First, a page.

How are things going for Zefereli at the moment? 

Clea and I are overseas for a month and then we come back for three weeks, Clea is going to play a few shows, and then we’re off to Japan in July.

Why are you heading overseas at such an early stage for the project? 

It seems like an early stage, but for me because I’ve just always been making and playing music, it feels like “IT’S BEEN SIX MONTHS I NEED TO GO OVERSEAS! This is crazy!”. Clea had also never been overseas and she was just going to go by herself, so we were decided to make it a holiday and play a few shows. So I would stay here, finish the album, and then meet her over there. Holiday and play, and it’s not that expensive, staying and couch surfing.

How is the ‘Post Cairos Life’ treating you?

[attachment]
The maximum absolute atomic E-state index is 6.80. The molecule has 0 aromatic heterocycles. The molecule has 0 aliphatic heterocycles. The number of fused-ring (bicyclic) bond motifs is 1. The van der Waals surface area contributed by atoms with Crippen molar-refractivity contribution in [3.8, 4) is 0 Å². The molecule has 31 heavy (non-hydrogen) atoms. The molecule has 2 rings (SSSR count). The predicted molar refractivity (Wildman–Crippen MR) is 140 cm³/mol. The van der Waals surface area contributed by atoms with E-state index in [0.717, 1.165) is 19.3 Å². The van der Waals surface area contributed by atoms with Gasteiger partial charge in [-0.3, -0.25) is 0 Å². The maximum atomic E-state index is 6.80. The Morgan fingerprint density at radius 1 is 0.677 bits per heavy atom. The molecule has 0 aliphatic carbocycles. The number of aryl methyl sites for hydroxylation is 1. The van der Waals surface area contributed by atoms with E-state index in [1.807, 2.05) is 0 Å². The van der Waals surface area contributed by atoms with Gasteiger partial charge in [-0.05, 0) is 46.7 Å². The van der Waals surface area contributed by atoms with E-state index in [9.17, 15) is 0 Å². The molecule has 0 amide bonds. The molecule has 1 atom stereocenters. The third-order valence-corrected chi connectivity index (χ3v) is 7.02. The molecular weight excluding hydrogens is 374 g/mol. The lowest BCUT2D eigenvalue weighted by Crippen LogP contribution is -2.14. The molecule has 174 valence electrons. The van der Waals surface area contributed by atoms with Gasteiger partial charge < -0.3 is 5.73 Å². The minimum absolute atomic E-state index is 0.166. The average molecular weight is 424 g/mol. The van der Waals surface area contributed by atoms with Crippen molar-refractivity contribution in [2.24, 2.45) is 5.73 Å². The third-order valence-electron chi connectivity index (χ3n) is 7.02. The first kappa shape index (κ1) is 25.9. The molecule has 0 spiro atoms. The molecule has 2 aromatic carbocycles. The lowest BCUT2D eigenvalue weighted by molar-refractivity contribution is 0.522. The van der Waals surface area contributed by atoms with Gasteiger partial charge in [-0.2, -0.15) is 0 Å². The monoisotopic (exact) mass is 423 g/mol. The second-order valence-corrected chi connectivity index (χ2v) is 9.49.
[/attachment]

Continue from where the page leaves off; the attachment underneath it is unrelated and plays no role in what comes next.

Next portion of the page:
It’s a different life. It’s a lot less stressful, more purposeful. The Cairos had so much baggage on it. We’d been doing it since high school and there was this feeling of proving it to everyone rather than proving it to ourselves and I think that’s just what happens when you’re playing for so long. Then there were lineup changes and conflicts and yeah…we were all at Jacob’s bucks last weekend and there’s no doubt that we’re all still the best of friends, but I think it was just time for doing it a different way.

Not playing the ‘Band Game’ and if you enter it, it’s just so intense and takes so much out of you. So getting out of the record deal, getting out on your own and just going to the farm, and just make music [is great]…if no one books us then we’ll book our own shows, and I’ve always liked that mentality and it’s just a much better place to be in.

Is that why you enjoy heading back to the farm? 

Yeah, there’s just no judgement, only the cows are listening. You don’t have to worry about people thinking about it. I do some weird stuff and write weird songs, like I’ll record naked and yeah…it’s just so free!

So do you find yourself a little happier writing as Zefereli?